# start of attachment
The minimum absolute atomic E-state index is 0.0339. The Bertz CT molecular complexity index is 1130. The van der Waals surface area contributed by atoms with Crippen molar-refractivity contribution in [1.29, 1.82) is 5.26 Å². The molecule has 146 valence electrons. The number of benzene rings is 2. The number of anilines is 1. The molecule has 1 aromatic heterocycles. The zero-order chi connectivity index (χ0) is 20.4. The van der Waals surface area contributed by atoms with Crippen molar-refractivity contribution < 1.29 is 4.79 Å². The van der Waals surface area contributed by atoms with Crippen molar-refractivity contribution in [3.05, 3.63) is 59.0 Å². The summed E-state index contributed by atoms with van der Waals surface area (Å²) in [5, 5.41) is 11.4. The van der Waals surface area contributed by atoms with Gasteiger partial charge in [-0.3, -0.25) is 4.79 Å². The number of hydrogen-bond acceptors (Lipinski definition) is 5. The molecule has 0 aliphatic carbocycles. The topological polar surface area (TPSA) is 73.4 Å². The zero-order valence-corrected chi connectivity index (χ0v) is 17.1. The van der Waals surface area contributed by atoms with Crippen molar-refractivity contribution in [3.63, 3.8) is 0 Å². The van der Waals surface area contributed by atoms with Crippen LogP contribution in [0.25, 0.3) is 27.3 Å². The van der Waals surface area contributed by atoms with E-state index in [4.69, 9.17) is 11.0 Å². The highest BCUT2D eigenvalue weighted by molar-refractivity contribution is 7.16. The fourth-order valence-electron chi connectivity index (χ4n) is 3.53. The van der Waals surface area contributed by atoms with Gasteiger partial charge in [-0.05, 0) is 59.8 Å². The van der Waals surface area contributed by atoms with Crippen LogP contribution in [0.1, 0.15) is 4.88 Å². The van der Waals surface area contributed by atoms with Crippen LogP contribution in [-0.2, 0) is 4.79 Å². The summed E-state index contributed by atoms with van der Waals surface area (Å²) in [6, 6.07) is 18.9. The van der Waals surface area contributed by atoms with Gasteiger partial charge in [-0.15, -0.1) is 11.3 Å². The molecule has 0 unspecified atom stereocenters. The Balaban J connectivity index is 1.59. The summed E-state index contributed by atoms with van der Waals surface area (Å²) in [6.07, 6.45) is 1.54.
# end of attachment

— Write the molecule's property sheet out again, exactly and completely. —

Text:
The minimum absolute atomic E-state index is 0.0339. The Bertz CT molecular complexity index is 1130. The van der Waals surface area contributed by atoms with Crippen molar-refractivity contribution in [1.29, 1.82) is 5.26 Å². The molecule has 146 valence electrons. The number of benzene rings is 2. The number of anilines is 1. The molecule has 1 aromatic heterocycles. The zero-order chi connectivity index (χ0) is 20.4. The van der Waals surface area contributed by atoms with Crippen molar-refractivity contribution < 1.29 is 4.79 Å². The van der Waals surface area contributed by atoms with Crippen molar-refractivity contribution in [3.05, 3.63) is 59.0 Å². The summed E-state index contributed by atoms with van der Waals surface area (Å²) in [5, 5.41) is 11.4. The van der Waals surface area contributed by atoms with Gasteiger partial charge in [-0.3, -0.25) is 4.79 Å². The number of hydrogen-bond acceptors (Lipinski definition) is 5. The molecule has 0 aliphatic carbocycles. The topological polar surface area (TPSA) is 73.4 Å². The zero-order valence-corrected chi connectivity index (χ0v) is 17.1. The van der Waals surface area contributed by atoms with Crippen molar-refractivity contribution in [3.63, 3.8) is 0 Å². The van der Waals surface area contributed by atoms with Crippen LogP contribution in [0.25, 0.3) is 27.3 Å². The van der Waals surface area contributed by atoms with E-state index in [4.69, 9.17) is 11.0 Å². The highest BCUT2D eigenvalue weighted by molar-refractivity contribution is 7.16. The fourth-order valence-electron chi connectivity index (χ4n) is 3.53. The van der Waals surface area contributed by atoms with Gasteiger partial charge in [-0.05, 0) is 59.8 Å². The van der Waals surface area contributed by atoms with Crippen LogP contribution in [0.1, 0.15) is 4.88 Å². The van der Waals surface area contributed by atoms with Crippen LogP contribution in [-0.2, 0) is 4.79 Å². The summed E-state index contributed by atoms with van der Waals surface area (Å²) in [6, 6.07) is 18.9. The van der Waals surface area contributed by atoms with Gasteiger partial charge in [-0.15, -0.1) is 11.3 Å². The molecule has 0 unspecified atom stereocenters. The Balaban J connectivity index is 1.59. The summed E-state index contributed by atoms with van der Waals surface area (Å²) in [6.07, 6.45) is 1.54.